Presented by Myn Garcia, Deputy Director, Commonwealth Foundation at the Professional Development Programme for Members of the Tanzania Women’s Parliamentary Group (TWPG), 23 January 2014, Westminster Hall, London UK; organised by the Commonwealth Parliamentary Association.
Over the past two decades, civil society participation has become recognised as critical to the national ownership of development processes. An active civil society with the ability to suggest different methods of political participation is a cornerstone of democratic governance.
This is at the heart of the Foundation’s work: supporting people’s participation for effective, responsive and accountable governance. In September 2013 the Foundation developed a Civil Society Engagement Strategy which aims to focus on the need for strengthening its mechanisms for relationships and coordination with CSOs. The Strategy is premised on the theory of change: that stronger and more organised voices, increased capacities in policy and advocacy, clearer messages, and sustained opportunities to work collaboratively with governance institutions will lead civil society to participate more effectively.
While there is no one defined method or rulebook for pursuing inclusive and democratic governance, the Foundation believes that each country defines its own unique process based on its values, standards, history, local realities and by learning from the experience of other countries.
The distinctive rise of shared governance is a development of recent decades, where the participation of non-state actors (particularly CSOs) in global policy making has increased significantly. Recent moves towards government decentralisation in a number of countries with greater decision making power/finance provided at local levels, have built upon and often extended the scope for CSOs to influence policy at the local level.
Decentralisation and devolution has increased citizen participation and promoted civil society activity. Meaningful public participation in decision-making, implicit in which are strong civic capacities and a healthy associational life, is a foundation of social stability and peace. In Tanzania for example, Policy Forum, a network of more than 100 Tanzanian civil society organisations, is promoting fiscal accountability and the importance of transparent and inclusive budgeting for improved service delivery.
In 2012, the Commonwealth Foundation contributed to the architecture of the Post 2015 Development Agenda. In partnership with the UN Millennium Campaign, it published Commonwealth Perspectives: Ideas for a new development agenda, which articulates civil society analysis of the progress of the Millennium Development Goals (MDG) in Commonwealth countries and the contributions of civil society, the usefulness of the MDG framework and the issues for a post 2015 agenda to consider. One of the 14 countries covered by Commonwealth Perspectives is Tanzania
Building on the Commonwealth Perspectives, the Foundation supported a series of Commonwealth regional consultations which identified emerging regional priorities for Post 2015. These priorities were then further deliberated on at the Commonwealth People’s Forum in Sri Lanka in November 2013, which resulted in the formulation of the CPF 2013 Declaration for Post 2015.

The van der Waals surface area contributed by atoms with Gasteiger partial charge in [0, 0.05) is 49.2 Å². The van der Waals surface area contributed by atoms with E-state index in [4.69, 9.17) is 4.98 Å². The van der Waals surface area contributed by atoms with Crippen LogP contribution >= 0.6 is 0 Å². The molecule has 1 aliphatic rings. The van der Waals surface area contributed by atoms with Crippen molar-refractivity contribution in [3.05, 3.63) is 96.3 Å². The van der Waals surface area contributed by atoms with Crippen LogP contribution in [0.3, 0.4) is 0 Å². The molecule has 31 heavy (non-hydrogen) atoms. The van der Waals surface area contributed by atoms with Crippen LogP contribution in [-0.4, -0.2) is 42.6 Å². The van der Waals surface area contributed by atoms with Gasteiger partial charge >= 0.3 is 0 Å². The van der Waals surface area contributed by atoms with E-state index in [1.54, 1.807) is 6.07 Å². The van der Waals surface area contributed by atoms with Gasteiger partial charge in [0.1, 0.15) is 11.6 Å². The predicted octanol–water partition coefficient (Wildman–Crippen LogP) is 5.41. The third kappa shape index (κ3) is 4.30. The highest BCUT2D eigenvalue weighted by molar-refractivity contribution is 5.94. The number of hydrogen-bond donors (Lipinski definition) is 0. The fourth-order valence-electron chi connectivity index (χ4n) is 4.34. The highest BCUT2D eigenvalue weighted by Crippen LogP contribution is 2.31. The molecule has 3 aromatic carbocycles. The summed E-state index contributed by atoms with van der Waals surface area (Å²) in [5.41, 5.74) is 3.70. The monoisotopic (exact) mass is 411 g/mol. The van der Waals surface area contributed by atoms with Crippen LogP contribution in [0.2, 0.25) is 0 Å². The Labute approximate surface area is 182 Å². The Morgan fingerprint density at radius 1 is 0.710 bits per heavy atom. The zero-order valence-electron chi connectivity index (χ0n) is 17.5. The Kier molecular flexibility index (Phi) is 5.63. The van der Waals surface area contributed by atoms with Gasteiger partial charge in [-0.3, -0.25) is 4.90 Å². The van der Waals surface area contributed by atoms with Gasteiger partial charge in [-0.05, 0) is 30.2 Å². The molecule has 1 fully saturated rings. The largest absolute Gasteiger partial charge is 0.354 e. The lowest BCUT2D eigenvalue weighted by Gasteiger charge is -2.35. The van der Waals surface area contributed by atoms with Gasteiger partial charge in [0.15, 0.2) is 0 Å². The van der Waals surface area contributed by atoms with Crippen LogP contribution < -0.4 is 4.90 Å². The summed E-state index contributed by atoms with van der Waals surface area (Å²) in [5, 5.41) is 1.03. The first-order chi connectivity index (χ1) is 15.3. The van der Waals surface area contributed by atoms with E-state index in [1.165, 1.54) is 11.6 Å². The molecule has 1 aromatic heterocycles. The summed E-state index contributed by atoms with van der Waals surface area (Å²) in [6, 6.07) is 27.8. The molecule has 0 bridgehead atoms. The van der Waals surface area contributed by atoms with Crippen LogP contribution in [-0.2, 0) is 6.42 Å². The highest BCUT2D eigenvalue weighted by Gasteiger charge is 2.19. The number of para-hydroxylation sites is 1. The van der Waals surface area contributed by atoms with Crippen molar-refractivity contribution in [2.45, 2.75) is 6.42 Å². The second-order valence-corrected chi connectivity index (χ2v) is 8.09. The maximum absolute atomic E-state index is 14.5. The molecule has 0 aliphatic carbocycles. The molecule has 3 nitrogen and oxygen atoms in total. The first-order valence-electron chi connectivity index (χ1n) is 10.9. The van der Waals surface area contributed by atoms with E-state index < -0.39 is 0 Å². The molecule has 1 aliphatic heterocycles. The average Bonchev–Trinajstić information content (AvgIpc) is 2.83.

One of the biggest lessons from and a widely shared critique of the MDGs is the need for adaptable, localised goals. The research in Tanzania led by the Tanzania Association of Non-Governmental Organisation (TANGO) certainly highlighted that localised and flexible goals imply that CSOs need to be involved in the design of development frameworks in order to play a better role in implementation. Enabling conditions for civil society participation underpins development effectiveness. What is needed is more attention to supporting the conditions such as enabling laws and policies and building capacities of civil society so they can play a full role. The Tanzania report in Commonwealth Perspectives reiterates this need for an enabling environment for civil society participation, ensuring that the Post 2015 framework will be responsive to the needs of citizens, particularly those living in poverty.
The next step now is for civil society to engage in the spaces with the decision/policy makers at the global, regional and national levels to influence the discourse and the architecture of the new development goals.
In 2011, the Parliamentarians who came together at the International Parliamentary Conference on the MDGs pledged to strengthen participatory democracy through deepening engagement with civil society, encouraging and supporting their participation in decision making and maximising their roles as independent development actors. The Commonwealth Foundation at the Africa Parliamentary Conference on MDGs in 2012 called for a strong partnership between civil society and parliaments across the Commonwealth, and pointed out the crucial nature of this partnership to guide the architecture and ensure the ownership of the new development goals. This call resonates at this time.
The IPCP 2015 Conference Communique and the recommendations for parliamentary engagement to the Open Working Group of the UN and the Post 2015 Action Plan for Parliamentarians are critical commitments and provide a meaningful framework for civil society engagement with parliamentarians on the Post 2015 development agenda. One of the cornerstones of participatory governance is dialogue. And Parliamentarians are key and critical champions for dialogue. Meaningful change takes time but if the lines for listening, learning and engaging are kept open, we can collectively make change happen.